My Turn: How to help our estuaries

For the Monitor
Friday, December 22, 2017

On Dec. 8, we released our new 2018 State of Our Estuaries report: a comprehensive report card detailing the health of the Great Bay and Hampton-Seabrook estuaries using 23 environmental, management and social indicators.

Our estuaries are valuable ecosystems that provide a multitude of economic services we rely on. They help protect us from flooding and storm surges during storms; clean and filter pollutants from the water; salt marshes absorb and store more excess human-produced carbon than any other ecosystem on earth… and the list goes on.

Every five years, we go through an extensive, collaborative process of analyzing the more than 5 million data points we and our partners collect over that period of time. By looking at this data along with historic data, we are able to see if there are any trends – positive or negative – that tell us how things are going in these important ecological systems.

What we know is that our estuaries have declined and are becoming less resilient in the face of growing pressures. Our clam and oyster populations have dropped by 90 percent and half our eelgrass has disappeared; these are three of the most critical habitats underpinning our entire estuarine systems. Invasive plant and animal species, diseases and nuisance algae are on the rise as water temperatures continue to increase, making residence here in New Hampshire more comfortable to a range of troublesome actors and adding to an uncertain future for our estuaries.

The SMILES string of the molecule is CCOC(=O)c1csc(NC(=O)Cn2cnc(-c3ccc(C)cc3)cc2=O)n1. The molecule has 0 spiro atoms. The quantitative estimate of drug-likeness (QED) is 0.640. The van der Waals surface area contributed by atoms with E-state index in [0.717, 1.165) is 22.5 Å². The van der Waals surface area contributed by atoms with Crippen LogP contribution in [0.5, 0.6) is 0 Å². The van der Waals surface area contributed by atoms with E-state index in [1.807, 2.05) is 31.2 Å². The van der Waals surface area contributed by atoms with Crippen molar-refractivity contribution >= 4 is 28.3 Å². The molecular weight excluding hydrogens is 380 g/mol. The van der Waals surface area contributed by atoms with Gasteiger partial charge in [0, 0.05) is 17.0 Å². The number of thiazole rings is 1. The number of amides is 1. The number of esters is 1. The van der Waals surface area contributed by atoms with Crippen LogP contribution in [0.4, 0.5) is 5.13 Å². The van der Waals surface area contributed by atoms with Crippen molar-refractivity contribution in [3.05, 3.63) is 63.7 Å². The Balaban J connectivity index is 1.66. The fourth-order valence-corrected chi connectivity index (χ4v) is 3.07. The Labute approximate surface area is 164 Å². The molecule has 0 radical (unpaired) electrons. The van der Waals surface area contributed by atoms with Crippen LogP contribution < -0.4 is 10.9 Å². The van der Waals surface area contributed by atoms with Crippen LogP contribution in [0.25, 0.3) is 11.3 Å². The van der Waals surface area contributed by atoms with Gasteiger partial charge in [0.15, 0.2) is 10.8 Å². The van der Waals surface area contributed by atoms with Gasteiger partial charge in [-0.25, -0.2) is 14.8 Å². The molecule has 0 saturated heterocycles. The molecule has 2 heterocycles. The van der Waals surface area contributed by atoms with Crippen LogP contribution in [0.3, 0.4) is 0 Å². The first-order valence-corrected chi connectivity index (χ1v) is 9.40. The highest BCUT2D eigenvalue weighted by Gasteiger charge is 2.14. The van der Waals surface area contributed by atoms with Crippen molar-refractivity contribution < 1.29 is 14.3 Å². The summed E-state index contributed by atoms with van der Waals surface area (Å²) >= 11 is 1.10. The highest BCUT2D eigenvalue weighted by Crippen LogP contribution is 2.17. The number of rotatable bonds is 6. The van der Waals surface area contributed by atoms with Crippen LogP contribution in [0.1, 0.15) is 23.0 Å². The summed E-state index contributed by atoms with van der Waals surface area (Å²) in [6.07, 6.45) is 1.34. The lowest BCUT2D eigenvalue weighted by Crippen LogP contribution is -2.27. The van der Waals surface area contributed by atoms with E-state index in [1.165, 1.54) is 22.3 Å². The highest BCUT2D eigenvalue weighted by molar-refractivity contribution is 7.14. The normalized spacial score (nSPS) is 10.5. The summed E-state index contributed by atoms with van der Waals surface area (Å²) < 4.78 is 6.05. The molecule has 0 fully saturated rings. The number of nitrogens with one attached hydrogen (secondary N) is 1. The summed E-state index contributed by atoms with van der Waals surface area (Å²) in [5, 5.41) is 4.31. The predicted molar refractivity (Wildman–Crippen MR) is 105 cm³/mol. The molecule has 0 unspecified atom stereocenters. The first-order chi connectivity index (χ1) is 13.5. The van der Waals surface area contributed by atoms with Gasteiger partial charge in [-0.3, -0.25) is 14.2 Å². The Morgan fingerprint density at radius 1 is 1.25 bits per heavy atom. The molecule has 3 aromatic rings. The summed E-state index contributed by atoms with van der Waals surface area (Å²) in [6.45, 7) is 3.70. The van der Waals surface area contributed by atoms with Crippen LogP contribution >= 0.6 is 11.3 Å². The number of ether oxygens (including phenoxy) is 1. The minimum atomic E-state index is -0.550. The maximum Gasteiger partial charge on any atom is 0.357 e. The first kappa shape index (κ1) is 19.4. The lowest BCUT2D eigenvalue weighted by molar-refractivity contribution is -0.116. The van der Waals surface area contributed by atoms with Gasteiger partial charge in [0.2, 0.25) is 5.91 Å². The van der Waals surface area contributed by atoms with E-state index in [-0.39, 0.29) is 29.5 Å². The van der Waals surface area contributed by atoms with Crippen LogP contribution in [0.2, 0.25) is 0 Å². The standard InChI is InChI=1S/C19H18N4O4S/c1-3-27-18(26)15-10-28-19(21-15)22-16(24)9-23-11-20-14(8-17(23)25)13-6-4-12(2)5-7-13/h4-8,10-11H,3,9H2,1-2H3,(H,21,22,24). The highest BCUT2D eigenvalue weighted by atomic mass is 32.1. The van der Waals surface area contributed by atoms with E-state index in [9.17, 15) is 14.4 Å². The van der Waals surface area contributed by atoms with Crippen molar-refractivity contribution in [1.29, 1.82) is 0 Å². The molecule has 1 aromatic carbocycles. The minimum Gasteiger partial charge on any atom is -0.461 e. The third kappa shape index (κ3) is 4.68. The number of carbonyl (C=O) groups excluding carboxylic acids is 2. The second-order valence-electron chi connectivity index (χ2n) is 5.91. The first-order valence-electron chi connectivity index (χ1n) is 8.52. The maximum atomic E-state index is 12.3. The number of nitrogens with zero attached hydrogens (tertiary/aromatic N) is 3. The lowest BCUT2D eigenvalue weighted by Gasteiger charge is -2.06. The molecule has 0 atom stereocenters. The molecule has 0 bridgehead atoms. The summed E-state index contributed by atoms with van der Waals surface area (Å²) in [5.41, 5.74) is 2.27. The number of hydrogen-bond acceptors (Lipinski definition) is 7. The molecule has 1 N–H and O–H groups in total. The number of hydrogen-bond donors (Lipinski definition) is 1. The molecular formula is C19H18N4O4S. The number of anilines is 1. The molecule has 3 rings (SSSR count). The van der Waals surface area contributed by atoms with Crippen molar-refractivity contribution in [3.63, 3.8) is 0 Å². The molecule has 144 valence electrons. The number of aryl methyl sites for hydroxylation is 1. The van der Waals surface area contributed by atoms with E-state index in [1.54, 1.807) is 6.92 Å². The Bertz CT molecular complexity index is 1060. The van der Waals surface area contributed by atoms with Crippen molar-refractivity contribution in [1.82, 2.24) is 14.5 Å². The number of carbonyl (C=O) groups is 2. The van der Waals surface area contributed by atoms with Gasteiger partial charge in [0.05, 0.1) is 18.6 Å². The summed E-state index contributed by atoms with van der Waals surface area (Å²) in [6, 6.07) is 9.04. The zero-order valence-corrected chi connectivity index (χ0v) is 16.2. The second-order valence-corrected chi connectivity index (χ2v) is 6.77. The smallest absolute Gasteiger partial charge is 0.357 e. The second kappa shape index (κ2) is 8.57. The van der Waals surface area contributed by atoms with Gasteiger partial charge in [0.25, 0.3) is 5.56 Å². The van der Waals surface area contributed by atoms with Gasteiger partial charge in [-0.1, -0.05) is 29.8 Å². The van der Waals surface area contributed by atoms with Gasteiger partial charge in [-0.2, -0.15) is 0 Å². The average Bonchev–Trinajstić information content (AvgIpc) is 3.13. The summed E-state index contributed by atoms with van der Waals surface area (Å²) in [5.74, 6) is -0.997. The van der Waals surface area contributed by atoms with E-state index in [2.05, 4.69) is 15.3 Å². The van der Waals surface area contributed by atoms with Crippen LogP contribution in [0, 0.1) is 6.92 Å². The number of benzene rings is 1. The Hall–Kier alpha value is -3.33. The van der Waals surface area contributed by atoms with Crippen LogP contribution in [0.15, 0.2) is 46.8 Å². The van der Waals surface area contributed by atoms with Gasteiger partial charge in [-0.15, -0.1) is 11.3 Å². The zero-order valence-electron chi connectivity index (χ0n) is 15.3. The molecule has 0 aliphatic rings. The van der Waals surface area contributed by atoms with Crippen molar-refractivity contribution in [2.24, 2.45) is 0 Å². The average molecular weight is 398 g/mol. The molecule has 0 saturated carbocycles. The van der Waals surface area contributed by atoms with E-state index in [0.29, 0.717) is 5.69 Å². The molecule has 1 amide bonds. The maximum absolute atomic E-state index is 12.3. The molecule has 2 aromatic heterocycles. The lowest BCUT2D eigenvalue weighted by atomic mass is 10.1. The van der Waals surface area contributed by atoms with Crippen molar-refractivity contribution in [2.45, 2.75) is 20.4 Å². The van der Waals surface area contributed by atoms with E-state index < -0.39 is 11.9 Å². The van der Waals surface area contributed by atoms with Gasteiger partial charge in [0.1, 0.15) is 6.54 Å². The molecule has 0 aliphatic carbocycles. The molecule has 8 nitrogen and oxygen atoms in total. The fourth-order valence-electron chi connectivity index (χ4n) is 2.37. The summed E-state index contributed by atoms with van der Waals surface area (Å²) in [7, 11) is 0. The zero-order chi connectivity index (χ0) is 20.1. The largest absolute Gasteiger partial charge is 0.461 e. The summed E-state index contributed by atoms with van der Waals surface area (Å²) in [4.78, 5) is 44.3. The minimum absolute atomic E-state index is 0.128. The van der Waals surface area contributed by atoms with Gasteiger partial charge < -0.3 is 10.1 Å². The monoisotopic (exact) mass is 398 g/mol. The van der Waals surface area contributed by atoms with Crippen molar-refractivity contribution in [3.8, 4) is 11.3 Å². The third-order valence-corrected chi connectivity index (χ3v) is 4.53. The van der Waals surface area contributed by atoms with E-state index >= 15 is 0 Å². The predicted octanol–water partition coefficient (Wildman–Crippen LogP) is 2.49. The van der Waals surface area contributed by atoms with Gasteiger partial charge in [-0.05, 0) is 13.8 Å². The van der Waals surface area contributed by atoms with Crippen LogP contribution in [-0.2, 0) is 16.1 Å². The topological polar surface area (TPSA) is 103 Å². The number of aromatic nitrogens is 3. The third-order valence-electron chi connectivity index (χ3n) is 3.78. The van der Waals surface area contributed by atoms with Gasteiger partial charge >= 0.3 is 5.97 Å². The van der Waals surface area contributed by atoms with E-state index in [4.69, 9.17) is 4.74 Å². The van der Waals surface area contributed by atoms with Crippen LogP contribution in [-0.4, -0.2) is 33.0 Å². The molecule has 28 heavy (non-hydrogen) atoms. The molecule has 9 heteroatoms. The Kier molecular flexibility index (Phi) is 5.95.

So what do we do about this? This is a question we are often asked, and some of the pressures facing our system are things we have control over like pollutant loads, while others such as warming temperatures we have less immediate control over.

On the flip side of this negative news, there are some very positive things happening. A number of municipalities across the region have invested in upgrades to our public water and sewer systems in a targeted effort to reduce pollutants. In addition, a number of communities have improved local regulations and policy to reduce water runoff and to protect natural lands that provide free filtering for polluted waters running into our rivers and streams. Also, communities are partnering with their conservation commissions, private landowners, local and regional land trusts and state and national conservation organizations to conserve land in its natural state for water quality, habitat for wildlife and recreation opportunities for residents.

Our answer is simple: we know what we need to do, we just need to keep at it, scale it up and keep making the connections between our personal actions and how that plays out at a higher level. We need to focus efforts on reducing widespread non-point source pollution – the kind that comes from multiple sources across the landscape – such as from pet waste, spilled chemicals that wash into our waterways during storms, and leaking septic systems. Properly maintaining your septic system and applying the recommended amount of slow-release lawn fertilizers will help reduce pollutants from entering our waterways. For more information on what you can do at home or in your community to ensure a healthy and vibrant future for our estuaries, communities and region, visit stateofourestuaries.org.  We applaud all of our partners and communities who are already working so hard on these challenges. Together we can and are making a difference for healthy and clean waters and estuaries into the future.

(Rachel Rouillard is director and Kalle Matso is a coastal scientist wth the Piscataqua Region Estuaries Partnership.)